Statistical methods for cost-effectiveness analysis using observational data
Observational studies are a useful resource for evaluating the cost and cost-effectiveness of medical treatments, but the results are subject to bias from measured and unmeasured confounding. Investigators must adjust for measured confounders using an appropriate model, and it is also advisable to assess the sensitivity of the results to potential unmeasured confounders. ^ In this dissertation, we develop a sensitivity analysis procedure for the treatment effect on cost. We show that, in some cases, closed-form relationships exist between the observed treatment effect and the treatment effect after adjustment for hypothetical confounders. We derive a general adjustment formula for log-linear cost models. We evaluate our method using simulations, and demonstrate the sensitivity analysis procedure by comparing two bladder cancer treatments using a cohort derived from SEER-Medicare. ^ Next we discuss the challenges of correctly modeling cost-effectiveness, including skewed outcomes, censoring, and correlations between costs and effects. We describe several methods for estimating the Net Monetary Benefit (NMB): linear regression, generalized linear models, parametric and semi-parametric survival methods, and non-parametric estimates with propensity score stratification. Using simulations, we compare the performance of the models for analysis of skewed and censored cost and survival data. We find that correctly specified non-linear parametric models provide the best estimates. Linear regression is insufficient for censored data, and semi-parametric and non-parametric approaches have improved bias and coverage over incorrectly specified parametric models. We illustrate the sensitivity of estimated NMB to model choice with a comparison of two prostate cancer treatments. ^ Finally, we propose a sensitivity analysis procedure for the NMB using a Gamma GLM for cost and a Weibull model for survival. We derive closed-form relationships between the expected values of cost and survival obtained from observed data, and the expected values which account for an unmeasured confounder. Our general formulas allow for any unmeasured confounder which can be characterized using a moment-generating function, and also allow for separate unmeasured confounders to influence cost and survival. We evaluate our formulas using simulations, and return to the bladder cancer example to demonstrate a sensitivity analysis for NMB.^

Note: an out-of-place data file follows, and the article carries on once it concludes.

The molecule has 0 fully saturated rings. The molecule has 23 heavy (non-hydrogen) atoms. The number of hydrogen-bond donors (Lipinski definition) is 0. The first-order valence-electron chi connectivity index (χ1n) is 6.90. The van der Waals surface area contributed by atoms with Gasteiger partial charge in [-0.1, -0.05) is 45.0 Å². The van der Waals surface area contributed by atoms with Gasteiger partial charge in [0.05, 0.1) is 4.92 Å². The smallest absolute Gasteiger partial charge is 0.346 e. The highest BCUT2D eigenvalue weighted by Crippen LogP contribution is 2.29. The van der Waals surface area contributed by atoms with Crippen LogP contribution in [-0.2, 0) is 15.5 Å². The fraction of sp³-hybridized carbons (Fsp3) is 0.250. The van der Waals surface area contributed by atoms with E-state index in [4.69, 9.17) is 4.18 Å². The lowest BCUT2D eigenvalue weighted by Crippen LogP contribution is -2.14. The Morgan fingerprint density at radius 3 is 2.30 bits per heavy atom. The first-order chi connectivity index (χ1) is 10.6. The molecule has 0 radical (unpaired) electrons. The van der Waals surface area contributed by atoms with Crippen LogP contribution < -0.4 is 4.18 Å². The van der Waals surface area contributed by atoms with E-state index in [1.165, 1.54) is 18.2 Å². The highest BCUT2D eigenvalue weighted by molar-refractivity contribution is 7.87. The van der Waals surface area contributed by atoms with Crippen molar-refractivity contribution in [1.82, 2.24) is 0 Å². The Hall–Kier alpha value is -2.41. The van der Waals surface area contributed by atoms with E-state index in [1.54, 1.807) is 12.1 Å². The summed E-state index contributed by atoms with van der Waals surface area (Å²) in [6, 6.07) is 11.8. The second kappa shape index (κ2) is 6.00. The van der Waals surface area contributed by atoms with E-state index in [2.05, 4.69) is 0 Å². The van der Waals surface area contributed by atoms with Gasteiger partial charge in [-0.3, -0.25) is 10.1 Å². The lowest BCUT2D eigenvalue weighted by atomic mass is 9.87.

Elizabeth A Handorf,
"Statistical methods for cost-effectiveness analysis using observational data"
(January 1, 2012).
Dissertations available from ProQuest.